Poultry “Progress” in South Africa and Beyond (Part I)

Poultry “Progress” in South Africa and Beyond (Part I)

One of 802 KFC restaurants in South Africa, here adjacent to national quick-serve chain, Steers. Photo by Caroline Wimberly.

Caroline Wimberly traveled to Durban, South Africa in late August 2015 to attend three conferences on behalf of Brighter Green. Afterwards, she traveled extensively around the country. This blog is the first in a four-part series on her experiences and observations during the trip.

As Brighter Green has documented previously (here and here, to start), Western-style fast food chains have expanded quickly in the developing world. Judy Bankman wrote about the effects of these chains on public health and food security in South Africa. I saw my fair share of Kentucky Fried Chicken (KFC) outposts during my travels. In fact, I encountered more KFCs in South Africa than any other quick service food chain (including McDonalds). Cheap, “finger-licking” chicken products are highly popular, and due to the quick development of industrial poultry facilities around the country, are widely available.

In 2012, South Africa had more than 600 KFC outlets, with about 8-10% of the commercial chickens produced domestically being sold through KFC, according to a KFC executive. As of October 2015, there are over 800 restaurants, according to KFC South Africa’s website (about a 33% increase from 2012). Below is a map from their website showing the distribution of these locations:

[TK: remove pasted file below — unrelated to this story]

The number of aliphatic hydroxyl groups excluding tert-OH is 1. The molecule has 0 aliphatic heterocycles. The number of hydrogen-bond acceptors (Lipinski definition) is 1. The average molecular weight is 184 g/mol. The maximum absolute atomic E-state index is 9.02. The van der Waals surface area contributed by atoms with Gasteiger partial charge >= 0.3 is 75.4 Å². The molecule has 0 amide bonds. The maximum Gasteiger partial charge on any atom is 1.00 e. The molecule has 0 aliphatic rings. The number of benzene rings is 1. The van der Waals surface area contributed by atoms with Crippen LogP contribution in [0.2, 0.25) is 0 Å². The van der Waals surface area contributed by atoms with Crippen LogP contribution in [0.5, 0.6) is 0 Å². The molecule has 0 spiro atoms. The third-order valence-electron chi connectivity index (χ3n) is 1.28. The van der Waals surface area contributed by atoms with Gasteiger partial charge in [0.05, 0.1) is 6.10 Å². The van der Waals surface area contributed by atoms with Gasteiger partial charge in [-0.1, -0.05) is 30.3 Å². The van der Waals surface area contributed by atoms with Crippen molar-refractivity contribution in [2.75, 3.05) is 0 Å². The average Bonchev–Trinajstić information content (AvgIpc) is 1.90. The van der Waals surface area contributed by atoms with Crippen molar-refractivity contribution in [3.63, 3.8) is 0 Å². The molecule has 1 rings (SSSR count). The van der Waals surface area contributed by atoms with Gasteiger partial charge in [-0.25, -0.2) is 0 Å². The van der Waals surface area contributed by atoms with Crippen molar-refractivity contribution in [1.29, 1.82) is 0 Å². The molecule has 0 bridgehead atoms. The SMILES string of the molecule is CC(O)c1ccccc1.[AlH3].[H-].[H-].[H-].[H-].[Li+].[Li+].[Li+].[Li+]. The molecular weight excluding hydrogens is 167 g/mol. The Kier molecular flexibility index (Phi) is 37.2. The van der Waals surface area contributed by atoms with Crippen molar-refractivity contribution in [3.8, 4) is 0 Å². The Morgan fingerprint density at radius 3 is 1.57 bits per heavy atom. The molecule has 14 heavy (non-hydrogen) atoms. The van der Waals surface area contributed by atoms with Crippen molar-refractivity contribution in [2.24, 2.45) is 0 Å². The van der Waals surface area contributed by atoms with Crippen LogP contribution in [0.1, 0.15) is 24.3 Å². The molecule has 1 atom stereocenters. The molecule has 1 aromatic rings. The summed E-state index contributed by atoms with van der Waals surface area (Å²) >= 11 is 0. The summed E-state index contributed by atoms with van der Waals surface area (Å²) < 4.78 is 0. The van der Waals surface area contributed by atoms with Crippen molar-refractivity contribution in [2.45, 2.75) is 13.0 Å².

KFC South Africa Store Locations

Here is a map of the KFCs I witnessed during my travels:

KFCs visited

Map created using BatchGeo. Photos by Caroline Wimberly.

While there are nowhere near as many KFCs in South Africa as there are in the U.S. (about 4,370) or China (about 4,828), the “success” of the chain in South Africa is influencing major development in other Sub-Saharan African countries. Even Bill Gates is invested in this trend (even as he is also invested in Beyond Meat, a plant-based meat substitute brand… he’s certainly diversified). The Gates Foundation teamed up in 2010 with controversial U.S. agribusiness giant Cargill and the U.S.-based development organization Technoserve on an $8 million “soy pipeline” which aimed to include more small farmers in the large soy market needed for African chicken growers. This soy was destined for seven Zambian wholesalers, at least one of which has South African ownership, to eventually supply fast food chains like KFC (no update on the current state of this ‘pipeline’ was easily found).

While certainly there are immediate short-term improvements to local economies through jobs, increased profits, and reliable supply chains, the long-term effects on the land, public health, water/soil/air quality, and animal welfare remain largely undocumented. As demand increases, it is likely that larger facilities (owned by fewer farmers/businesses) will be favored, and where will that leave all the small farmers? And the chickens?